So why does the St. Paul City Council want to take it out? (Learn more at a public hearing on June 17, with the City Council vote scheduled to follow on June 24.)
The Landlord as Judge: An Exercise in Circular Reasoning and Bad Faith
The City Council has received significant response from landlords regarding the S.A.F.E. Housing ordinance.
It’s important to analyze this issue within a framework of constitutional laws that affect housing policy. Generally speaking, in both the fifth and 14th amendments, the U.S. constitution provides a right to “due process.” Famously, the 14th amendment — passed after the Civil War — requires states to provide the same “due process” as the federal government does.
“Due process” in housing may look different, however, depending on whether the entity that provides the housing is public or private. The constitution requires public housing to provide exactly what the City Council is considering removing: “just cause” in eviction. Meanwhile, the U.S. Supreme Court says that private entities are not required to provide constitutional due process in their private business practice. That would give private landlords the presumed right to evict for any reason, as they see fit.
Community safety necessitates that wide authority, some landlords argue. Anything less than full authority to evict — for any reason, without any disclosure — puts the community they serve at risk.
The Minnesota Multi Housing Association (MHA) even quotes sentencing and parole policy to indicate that landlords should have a right to evict without showing Just Cause, as landlords need to be able to protect community members by keeping the peace. Note that this opinion places the landlords in the function of a judge, as sentencing guidelines are explicitly designed to inform judges.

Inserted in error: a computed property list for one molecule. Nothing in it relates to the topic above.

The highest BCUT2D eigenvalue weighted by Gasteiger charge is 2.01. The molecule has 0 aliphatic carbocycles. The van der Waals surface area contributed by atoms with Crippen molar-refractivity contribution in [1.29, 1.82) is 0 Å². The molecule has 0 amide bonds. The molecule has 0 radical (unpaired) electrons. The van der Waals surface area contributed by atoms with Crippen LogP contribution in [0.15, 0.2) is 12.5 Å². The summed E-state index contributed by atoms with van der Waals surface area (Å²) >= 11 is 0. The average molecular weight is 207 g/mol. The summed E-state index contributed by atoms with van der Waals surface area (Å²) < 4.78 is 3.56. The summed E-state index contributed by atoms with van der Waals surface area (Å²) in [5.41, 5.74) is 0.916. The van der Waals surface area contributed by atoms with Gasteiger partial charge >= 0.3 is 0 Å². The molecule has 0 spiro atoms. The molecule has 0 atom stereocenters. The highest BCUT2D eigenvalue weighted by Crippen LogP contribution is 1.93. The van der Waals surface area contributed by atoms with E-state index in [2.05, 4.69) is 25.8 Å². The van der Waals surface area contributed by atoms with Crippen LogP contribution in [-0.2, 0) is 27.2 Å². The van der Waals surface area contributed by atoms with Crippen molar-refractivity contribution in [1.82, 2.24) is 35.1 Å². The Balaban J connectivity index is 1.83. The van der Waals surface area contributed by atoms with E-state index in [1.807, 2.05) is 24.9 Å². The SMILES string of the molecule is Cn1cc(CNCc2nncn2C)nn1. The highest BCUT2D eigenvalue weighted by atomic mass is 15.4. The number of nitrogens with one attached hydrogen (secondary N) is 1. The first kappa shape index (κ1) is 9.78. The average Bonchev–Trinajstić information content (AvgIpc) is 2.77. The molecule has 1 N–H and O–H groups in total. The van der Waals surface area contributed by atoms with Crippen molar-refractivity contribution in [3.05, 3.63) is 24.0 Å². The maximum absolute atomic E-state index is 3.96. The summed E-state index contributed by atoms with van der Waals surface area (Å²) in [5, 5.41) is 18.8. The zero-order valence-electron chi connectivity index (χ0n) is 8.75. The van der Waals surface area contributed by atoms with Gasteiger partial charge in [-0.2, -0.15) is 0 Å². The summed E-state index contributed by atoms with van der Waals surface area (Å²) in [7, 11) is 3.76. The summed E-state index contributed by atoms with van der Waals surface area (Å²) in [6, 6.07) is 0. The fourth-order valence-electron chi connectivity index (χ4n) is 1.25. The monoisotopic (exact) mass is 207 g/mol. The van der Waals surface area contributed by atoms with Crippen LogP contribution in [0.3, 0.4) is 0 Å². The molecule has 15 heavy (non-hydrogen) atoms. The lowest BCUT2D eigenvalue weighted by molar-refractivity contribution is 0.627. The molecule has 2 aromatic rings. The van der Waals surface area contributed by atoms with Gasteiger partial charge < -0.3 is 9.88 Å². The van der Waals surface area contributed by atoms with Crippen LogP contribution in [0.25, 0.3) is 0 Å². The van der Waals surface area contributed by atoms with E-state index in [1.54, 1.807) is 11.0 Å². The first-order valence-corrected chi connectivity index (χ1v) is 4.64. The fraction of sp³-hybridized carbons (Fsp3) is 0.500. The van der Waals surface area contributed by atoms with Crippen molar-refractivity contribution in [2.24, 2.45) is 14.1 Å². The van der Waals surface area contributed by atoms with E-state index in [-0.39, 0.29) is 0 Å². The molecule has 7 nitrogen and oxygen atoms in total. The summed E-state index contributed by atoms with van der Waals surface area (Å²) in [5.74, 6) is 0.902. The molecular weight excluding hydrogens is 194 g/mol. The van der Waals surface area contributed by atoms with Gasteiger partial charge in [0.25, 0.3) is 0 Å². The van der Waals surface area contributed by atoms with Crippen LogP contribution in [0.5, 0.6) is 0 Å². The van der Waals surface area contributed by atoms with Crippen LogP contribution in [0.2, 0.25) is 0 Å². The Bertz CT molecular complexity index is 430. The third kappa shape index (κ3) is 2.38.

Philosophically, the landlords are arguing that they are providing a “public function.” In other words, they are acting like the government acts: They provide public safety to the community.
This becomes problematic for the landlord’s argument, given that providing a “public function” is why the Supreme Court has declared that the government does have a right to require constitutional protections such as due process. For this reason, public housing requires that “just cause” must be shown in evictions. If landlords truly believe they serve a public function, they themselves infer they should provide a “just cause.”
This is a classic bad faith, circular argument. Aside from being a ridiculous assertion that any landlord has the skill set of a judge, landlords implicitly agree that they need to provide “just cause,” according to the U.S. Constitution, when they portray their service to their community as a “public function.”
The City’s Role in Government and the Community
The “Just Cause” provisions should stay in the S.A.F.E. Housing Ordinance. It is more than reasonable that landlords provide a reason for an eviction. This simple and easy act is a minor municipal solution that can erase a huge swath of racist evictions, whether by conscious or unconscious bias.
By handling this at the city level, the “Just Cause” provision is minimally inconvenient for the good landlords out there. By my definition, a policy that requires little work of good actors while measurably improving the lives of people negatively affected by bad actors is good policy.
I hope the St. Paul City Council agrees and does so unanimously. Not only were rental protections a key promise of most members’ election bids last cycle, but some councilmembers explicitly mentioned Matthew Desmond, a fierce advocate of eviction reform, in their election bids.
Voting against justice provisions that vastly improve the lives of Black women during historic civil rights protests would be an action that this community will not forget.
History is watching.